Australia Votes - and a New Political Geography Emerges


The May 21 Federal Election in Australia saw the sitting conservative party (the Liberals) ousted from office, and the left-wing opposition Australian Labor Party claiming victory. In the process, what was once a relatively minor division between increasingly privileged professionals of inner urban electorates and the working- and middle-class suburban and regional voters, widened into a chasm. This may have been a permanent tectonic shift. Traditional political allegiances which have more or less endured for near a century, may now be a thing of the past. A new political geography has emerged, with inner urban and high wealth areas turning to support more radical leftist parties which have been steadfastly resisted by the suburbs and regions. Place now defines politics, more than occupation, education, religion or family history.

To understand how much has changed, American readers need to understand that under our system of preferential voting, voters are given second, third, fourth and even fifth choices (or more, depending on the number of candidates in each electorate). If your #1 choice candidate has insufficient votes, your vote is then given to your second preference candidate. If your second preference is similarly unpopular, your vote goes to your third preference, and so on. In years past, it was more common for many candidates in “safe” major party aligned seats to win more than 50% of the primary vote, meaning they were elected without preferences.

In this latest election however, the Labor Party have been awarded government of the country with less than a third of the national primary vote – itself a revelation and evidence of how important preferential voting has become. There are 151 House of Representative (lower house) seats in Australia. Thanks to preferences, Labor have claimed 76 (with some still undecided) which is more than half, thus giving them the responsibility of leading the nation.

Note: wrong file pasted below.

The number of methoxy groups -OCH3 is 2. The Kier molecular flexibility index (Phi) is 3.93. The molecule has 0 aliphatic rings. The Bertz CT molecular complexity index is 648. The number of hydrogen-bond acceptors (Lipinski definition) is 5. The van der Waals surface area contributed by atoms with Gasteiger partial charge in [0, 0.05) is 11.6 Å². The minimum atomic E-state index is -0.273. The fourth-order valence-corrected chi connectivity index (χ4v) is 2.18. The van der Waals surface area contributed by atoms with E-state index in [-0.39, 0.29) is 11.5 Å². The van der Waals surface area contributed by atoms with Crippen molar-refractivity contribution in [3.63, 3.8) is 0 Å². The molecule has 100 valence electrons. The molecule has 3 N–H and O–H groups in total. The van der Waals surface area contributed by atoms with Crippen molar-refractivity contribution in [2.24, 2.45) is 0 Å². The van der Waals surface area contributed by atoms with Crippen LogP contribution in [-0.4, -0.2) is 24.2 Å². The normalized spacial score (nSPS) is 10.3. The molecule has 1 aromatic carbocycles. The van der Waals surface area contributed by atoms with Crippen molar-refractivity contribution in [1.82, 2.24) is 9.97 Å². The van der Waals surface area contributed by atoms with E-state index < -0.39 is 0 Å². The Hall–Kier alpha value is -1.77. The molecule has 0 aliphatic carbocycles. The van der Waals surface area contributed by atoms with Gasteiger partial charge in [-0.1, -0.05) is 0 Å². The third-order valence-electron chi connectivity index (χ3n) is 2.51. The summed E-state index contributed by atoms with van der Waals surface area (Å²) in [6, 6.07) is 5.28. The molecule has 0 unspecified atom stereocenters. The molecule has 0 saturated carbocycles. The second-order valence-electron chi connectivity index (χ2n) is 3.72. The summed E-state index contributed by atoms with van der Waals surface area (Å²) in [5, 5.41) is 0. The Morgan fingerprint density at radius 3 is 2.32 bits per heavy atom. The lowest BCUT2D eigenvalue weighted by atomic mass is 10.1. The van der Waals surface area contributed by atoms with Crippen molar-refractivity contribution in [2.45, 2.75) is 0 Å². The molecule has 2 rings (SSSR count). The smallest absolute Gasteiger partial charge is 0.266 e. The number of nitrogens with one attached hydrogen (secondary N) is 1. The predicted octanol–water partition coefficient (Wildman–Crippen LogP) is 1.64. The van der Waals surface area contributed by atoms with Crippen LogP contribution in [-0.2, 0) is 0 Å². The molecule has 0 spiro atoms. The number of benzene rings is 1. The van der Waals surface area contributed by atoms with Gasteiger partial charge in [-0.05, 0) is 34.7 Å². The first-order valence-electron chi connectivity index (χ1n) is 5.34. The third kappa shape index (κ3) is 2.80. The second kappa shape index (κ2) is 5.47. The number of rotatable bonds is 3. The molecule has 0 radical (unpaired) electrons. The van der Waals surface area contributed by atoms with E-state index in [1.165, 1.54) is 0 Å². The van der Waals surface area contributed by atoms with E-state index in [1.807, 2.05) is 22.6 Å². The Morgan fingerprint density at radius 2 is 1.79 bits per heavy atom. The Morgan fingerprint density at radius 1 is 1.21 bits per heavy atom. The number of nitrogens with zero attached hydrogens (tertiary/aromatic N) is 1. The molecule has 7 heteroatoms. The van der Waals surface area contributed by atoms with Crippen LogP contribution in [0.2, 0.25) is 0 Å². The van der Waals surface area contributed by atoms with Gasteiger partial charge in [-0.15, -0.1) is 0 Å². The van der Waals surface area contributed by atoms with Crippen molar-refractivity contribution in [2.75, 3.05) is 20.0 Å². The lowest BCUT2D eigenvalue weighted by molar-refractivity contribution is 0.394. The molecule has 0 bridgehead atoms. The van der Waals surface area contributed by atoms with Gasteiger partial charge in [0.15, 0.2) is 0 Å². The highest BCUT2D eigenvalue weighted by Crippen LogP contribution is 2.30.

The preferential system also means that one candidate may receive 40% of the primary votes, and other candidates might receive 35% and 25% respectively, but the candidate with the most primary votes may still not win. If just half the preferences of the candidate with 25% of the vote flow to the one with 35% of the vote, that candidate can claim 47% and defeat the candidate who actually got more primary (first votes).

This preference flow can work in favour of a range of minor parties and independents as our most recent election proved. A swathe of progressive and left leaning minor parties and independents were elected this time, nearly all of them in affluent or inner urban seats, where they may have received as little as 25% of the primary vote but still won due to preferences.

The Greens are one minority party which have usually gained around 10% of the total primary vote across the country. Campaigning for radical left/green agendas (some of which would make US Democrats blush), their strengths have been in the inner cities, where the wealthiest Australians typically live. Boasting high incomes, low unemployment, eye watering house prices, an abundance of private schools and excellent inner urban medical care now seems a precondition for supporting radical environmental and leftist political agendas. The green voter is no longer the radical hippy with tie-dye clothes and Rasta hair – they are more likely a highly paid white-collar professional who lives in a stylish inner-city residence and who prefers to holiday overseas or at exclusive beachside communities (along with other similarly privileged and entitled professionals, wearing white linen resort wear, naturally).

The top 10 green voting seats reads like a roll call of the wealthy and privileged: the seat of Melbourne (inner city) recorded a 51% primary vote to The Greens; Griffith (inner Brisbane) recorded 36%; Ryan (a middle suburban, leafy and wealthy seat in Brisbane’s west) with 31%; Macnamara (Melbourne CBD south) 31%; Brisbane (inner city) 28%; Wills (Melbourne inner north) 28%; Cooper (Melbourne inner north west) 28%; Richmond (wealthy coastal resort communities in New South Wales) 25%; Canberra 25% and the seat of Sydney (CBD inner) 23%.